The bulk of what rounds out the rest of this towering opus tend towards the more conservative side of the power metal coin, still exhibiting the symphonic tendencies alluded to previously, but with a greater eye to Iron Mask’s older sound. Arguably the closest to a direct, old school Rising Force emulation is the rocking anthem “Revolution Rise”, which sees the talents of former At Vance front man Oliver Hartmann taking the vocal reins much as he did on select offerings on Magic Kingdom’s “Metallic Tragedy,” resulting in something that could have been on “Marching Out,” with Hartmann’s more gravely delivery being fairly reminiscent of Jeff Scott Soto’s. The slow grooving stomp of “One Against All” and the slightly more upbeat “My One And Only” also hearken back to the glory days of 80s Malmsteen, while the melodic contours and coasting flow of “Dance With The Beast” has a strong Stratovarius vibe to it. But the true moment of classic Malmsteen emulation occurs on the slow-paced, Celtic-infused beast of a song “Mist Of Loch Ness”, which could be viewed as Dushan’s long awaited answer to “I Am A Viking”.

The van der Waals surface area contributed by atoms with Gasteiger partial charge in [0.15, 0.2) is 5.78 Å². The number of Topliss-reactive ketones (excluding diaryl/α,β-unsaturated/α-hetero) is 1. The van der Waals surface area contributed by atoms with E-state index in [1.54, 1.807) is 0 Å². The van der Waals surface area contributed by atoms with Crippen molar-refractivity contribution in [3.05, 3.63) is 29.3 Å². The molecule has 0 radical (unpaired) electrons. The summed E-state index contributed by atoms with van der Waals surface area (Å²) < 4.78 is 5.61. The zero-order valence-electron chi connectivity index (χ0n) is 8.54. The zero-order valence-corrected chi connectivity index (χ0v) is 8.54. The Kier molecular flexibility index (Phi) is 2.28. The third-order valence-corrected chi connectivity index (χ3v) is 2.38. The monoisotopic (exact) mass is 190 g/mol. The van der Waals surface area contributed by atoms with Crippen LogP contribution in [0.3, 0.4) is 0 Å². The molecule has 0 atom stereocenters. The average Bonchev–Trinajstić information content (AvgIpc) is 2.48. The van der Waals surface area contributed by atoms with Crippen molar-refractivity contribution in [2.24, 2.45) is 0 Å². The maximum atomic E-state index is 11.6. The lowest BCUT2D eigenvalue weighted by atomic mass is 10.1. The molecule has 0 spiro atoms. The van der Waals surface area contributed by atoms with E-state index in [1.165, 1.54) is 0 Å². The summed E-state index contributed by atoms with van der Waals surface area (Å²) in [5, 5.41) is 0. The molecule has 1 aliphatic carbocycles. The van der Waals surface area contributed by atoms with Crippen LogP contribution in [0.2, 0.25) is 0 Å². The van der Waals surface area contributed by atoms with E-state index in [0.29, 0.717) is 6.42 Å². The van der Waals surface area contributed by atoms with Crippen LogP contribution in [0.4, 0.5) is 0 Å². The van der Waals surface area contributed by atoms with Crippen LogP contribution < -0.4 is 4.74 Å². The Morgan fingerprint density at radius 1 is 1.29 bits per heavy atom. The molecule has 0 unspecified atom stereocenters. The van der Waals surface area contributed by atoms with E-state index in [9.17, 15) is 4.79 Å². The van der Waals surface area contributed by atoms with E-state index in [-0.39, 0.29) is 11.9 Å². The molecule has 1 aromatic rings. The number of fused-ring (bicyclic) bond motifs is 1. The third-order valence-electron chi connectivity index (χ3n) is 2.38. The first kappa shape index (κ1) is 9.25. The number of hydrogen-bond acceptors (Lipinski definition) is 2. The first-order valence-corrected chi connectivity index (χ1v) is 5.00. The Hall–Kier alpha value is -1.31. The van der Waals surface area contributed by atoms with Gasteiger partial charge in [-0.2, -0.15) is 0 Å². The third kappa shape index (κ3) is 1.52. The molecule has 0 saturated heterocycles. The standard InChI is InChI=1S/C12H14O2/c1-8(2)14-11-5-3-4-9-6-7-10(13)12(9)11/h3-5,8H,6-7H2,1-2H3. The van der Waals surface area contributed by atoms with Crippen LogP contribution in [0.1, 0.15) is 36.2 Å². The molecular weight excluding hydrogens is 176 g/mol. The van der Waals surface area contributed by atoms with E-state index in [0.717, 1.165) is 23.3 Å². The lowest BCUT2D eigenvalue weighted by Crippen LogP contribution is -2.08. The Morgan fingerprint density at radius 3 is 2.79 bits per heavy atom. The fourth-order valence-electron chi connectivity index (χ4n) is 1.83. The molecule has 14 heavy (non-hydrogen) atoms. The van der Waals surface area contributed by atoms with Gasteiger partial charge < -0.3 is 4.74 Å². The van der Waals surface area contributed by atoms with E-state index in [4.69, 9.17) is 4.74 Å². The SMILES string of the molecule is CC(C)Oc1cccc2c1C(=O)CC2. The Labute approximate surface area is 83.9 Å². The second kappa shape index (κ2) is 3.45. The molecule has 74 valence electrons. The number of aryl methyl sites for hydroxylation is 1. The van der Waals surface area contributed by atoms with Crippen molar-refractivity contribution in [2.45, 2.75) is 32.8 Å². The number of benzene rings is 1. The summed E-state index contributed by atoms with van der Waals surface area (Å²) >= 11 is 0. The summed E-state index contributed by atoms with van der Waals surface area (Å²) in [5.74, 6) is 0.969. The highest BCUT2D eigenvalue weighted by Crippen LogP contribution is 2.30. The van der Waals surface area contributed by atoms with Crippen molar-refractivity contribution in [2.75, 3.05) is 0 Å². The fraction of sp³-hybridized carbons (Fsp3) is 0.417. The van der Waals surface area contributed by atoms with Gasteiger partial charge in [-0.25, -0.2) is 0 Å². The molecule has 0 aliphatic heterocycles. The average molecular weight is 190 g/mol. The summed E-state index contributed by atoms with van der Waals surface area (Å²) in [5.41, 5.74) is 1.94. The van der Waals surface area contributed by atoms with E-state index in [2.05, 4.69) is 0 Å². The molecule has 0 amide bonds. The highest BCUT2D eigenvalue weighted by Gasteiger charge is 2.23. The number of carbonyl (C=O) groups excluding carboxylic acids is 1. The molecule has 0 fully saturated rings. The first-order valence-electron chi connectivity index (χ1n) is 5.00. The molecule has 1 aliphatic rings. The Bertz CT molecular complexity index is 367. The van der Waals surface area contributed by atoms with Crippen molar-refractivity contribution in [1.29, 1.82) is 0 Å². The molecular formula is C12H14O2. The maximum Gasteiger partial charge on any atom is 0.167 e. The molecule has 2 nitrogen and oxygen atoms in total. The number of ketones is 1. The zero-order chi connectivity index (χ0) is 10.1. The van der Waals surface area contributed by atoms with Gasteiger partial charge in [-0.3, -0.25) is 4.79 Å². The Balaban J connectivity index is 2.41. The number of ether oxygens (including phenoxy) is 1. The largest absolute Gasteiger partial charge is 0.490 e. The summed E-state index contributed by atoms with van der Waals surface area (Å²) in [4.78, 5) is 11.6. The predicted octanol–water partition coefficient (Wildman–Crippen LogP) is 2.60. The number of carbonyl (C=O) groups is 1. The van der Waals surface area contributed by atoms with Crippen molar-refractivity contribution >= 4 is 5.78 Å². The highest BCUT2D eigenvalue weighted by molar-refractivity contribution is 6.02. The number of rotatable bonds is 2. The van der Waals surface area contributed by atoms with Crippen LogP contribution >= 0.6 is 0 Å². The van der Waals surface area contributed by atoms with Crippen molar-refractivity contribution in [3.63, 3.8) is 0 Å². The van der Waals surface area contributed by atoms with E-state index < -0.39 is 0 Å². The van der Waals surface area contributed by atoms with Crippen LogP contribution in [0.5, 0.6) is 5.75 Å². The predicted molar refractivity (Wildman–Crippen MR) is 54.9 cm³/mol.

As with any well constructed power metal opus, this one is the complete storybook package that includes a compelling conclusion. Following what can be best described as a separate introduction to the grand finale, the brief symphonic instrumental “Sagittarius” has a strongly cinematic character that is mildly similar to the highly popular Game Of Thrones theme, and provides the perfect segue into the mid-paced epic march of the title song and closer “Master Of Masters”. It serves to underscore this band’s firm rooting in metal antiquity by merging the band’s quasi-symphonic presentation here with the triumphant air of Black Sabbath’s pinnacle moment with Dio at the helm “Heaven And Hell”, arguably an approach that has built Sabaton’s ongoing popularity. It’s a fitting close to an album that will likely not be the close to this band’s brilliant career, and despite Dushan’s tendency of switching out vocalists at the same frequency as Yngwie, it will hopefully not be the last to feature Slembrouck at the fore. It’s a boon for old school heavy metal enthusiasts, shred addicts, and LARPing power metal elves alike, end of story.